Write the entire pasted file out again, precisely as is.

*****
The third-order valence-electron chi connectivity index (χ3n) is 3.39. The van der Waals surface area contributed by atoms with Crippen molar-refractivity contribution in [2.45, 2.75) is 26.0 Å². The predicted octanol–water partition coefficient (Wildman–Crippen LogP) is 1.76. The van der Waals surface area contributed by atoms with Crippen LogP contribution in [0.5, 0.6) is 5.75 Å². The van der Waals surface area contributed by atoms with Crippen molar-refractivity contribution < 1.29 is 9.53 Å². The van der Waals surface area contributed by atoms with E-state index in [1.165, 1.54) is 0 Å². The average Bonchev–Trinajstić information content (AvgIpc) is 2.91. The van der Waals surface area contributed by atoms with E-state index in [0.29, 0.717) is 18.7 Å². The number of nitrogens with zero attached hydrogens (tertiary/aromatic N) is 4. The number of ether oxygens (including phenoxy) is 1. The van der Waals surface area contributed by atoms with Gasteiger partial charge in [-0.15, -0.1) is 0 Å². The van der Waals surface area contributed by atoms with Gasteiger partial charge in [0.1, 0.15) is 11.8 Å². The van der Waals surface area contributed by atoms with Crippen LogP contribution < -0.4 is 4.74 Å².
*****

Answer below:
The third-order valence-electron chi connectivity index (χ3n) is 3.39. The van der Waals surface area contributed by atoms with Crippen molar-refractivity contribution in [2.45, 2.75) is 26.0 Å². The predicted octanol–water partition coefficient (Wildman–Crippen LogP) is 1.76. The van der Waals surface area contributed by atoms with Crippen LogP contribution in [0.5, 0.6) is 5.75 Å². The van der Waals surface area contributed by atoms with Crippen molar-refractivity contribution < 1.29 is 9.53 Å². The van der Waals surface area contributed by atoms with E-state index in [1.165, 1.54) is 0 Å². The average Bonchev–Trinajstić information content (AvgIpc) is 2.91. The van der Waals surface area contributed by atoms with E-state index in [0.29, 0.717) is 18.7 Å². The number of nitrogens with zero attached hydrogens (tertiary/aromatic N) is 4. The number of ether oxygens (including phenoxy) is 1. The van der Waals surface area contributed by atoms with Gasteiger partial charge in [-0.15, -0.1) is 0 Å². The van der Waals surface area contributed by atoms with Gasteiger partial charge in [0.1, 0.15) is 11.8 Å². The van der Waals surface area contributed by atoms with Crippen LogP contribution < -0.4 is 4.74 Å².